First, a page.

Someone asked me recently, “What was your father like when you were a child?”
He was a devoted father. He, like my mother, always wanted children. Before he was married, he would spend a lot of time with his niece and nephew. They were the children of his older brother Leonard. He would play with them, dreaming of the day when he had children of his own.
My father’s whole life was his children. He had no other desires other than spending time with his children; playing with his children; and, providing for his children. He loved being a devoted parent.
His attitude was wonderful while I was still a child. But Dad stayed involved in his children’s lives after they grew up and were independent.
My brother and two sisters did not mind Dad still being in their lives as their father and telling them what to do. They did not mind him trampling their boundaries as he continued to be a devoted parent. After all, his intentions were good. But I no longer needed nor wanted a devoted parent telling me what to do. I reached a point where I was suffocating. I needed to break away.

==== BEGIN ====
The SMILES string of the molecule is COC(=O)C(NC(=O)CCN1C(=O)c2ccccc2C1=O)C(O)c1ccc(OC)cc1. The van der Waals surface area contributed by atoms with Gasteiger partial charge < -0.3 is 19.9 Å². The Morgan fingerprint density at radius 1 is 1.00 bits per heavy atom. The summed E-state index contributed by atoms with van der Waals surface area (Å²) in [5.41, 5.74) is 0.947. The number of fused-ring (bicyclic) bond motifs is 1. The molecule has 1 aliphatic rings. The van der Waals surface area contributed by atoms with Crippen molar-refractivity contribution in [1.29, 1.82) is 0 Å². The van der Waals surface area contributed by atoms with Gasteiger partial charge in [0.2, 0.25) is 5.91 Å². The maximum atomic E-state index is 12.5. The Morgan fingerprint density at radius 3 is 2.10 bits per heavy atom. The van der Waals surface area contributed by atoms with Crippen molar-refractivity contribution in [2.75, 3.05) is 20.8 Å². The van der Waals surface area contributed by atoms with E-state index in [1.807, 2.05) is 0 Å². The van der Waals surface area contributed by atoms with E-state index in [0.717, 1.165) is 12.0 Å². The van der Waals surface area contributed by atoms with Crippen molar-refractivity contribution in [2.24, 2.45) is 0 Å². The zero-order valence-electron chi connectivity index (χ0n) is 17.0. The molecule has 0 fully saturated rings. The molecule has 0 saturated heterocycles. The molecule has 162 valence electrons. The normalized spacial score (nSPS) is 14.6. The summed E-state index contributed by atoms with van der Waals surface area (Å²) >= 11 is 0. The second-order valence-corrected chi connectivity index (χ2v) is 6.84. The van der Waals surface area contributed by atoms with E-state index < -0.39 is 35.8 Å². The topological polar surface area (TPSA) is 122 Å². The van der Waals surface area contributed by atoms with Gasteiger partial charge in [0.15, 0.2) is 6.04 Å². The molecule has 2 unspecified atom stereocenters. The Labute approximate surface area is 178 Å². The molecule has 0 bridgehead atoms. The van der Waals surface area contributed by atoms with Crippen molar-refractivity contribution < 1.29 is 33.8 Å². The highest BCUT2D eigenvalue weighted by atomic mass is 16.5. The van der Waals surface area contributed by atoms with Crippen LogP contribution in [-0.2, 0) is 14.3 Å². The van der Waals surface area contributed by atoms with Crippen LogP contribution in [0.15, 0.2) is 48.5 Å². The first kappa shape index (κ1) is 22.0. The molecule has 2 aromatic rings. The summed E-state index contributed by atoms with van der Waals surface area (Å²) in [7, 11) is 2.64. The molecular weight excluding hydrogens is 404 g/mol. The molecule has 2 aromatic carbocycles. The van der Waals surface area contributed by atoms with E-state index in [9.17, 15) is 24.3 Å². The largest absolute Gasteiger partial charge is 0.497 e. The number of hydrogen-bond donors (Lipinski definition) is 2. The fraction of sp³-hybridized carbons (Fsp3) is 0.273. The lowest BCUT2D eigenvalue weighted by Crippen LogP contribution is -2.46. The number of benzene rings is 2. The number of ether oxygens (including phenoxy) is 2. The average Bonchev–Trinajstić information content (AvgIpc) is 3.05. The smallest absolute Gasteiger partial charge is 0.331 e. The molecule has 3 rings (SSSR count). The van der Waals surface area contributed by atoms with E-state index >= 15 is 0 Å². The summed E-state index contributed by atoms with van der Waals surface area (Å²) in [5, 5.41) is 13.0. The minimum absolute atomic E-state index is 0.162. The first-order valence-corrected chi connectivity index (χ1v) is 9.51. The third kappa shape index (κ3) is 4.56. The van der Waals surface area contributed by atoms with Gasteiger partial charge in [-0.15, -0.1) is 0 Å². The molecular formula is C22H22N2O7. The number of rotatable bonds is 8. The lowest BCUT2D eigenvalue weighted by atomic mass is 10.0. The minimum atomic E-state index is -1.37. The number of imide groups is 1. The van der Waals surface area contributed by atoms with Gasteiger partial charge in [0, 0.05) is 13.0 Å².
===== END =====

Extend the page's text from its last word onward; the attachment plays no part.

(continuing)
I did break away, and my breaking away caused a lot of conflicts. Dad did not see me as an independent adult capable of making decisions. He saw me as an ungrateful child who still needed a father to lead the way. He only knew life as being a parent, and I no longer needed a parent.
Dad went to his grave feeling hurt. He never understood that his need to be a parent violated my boundaries as an independent adult. I know he meant well and wanted the best for his children. But sometimes, the best thing you can do for your children is to step back and let them go.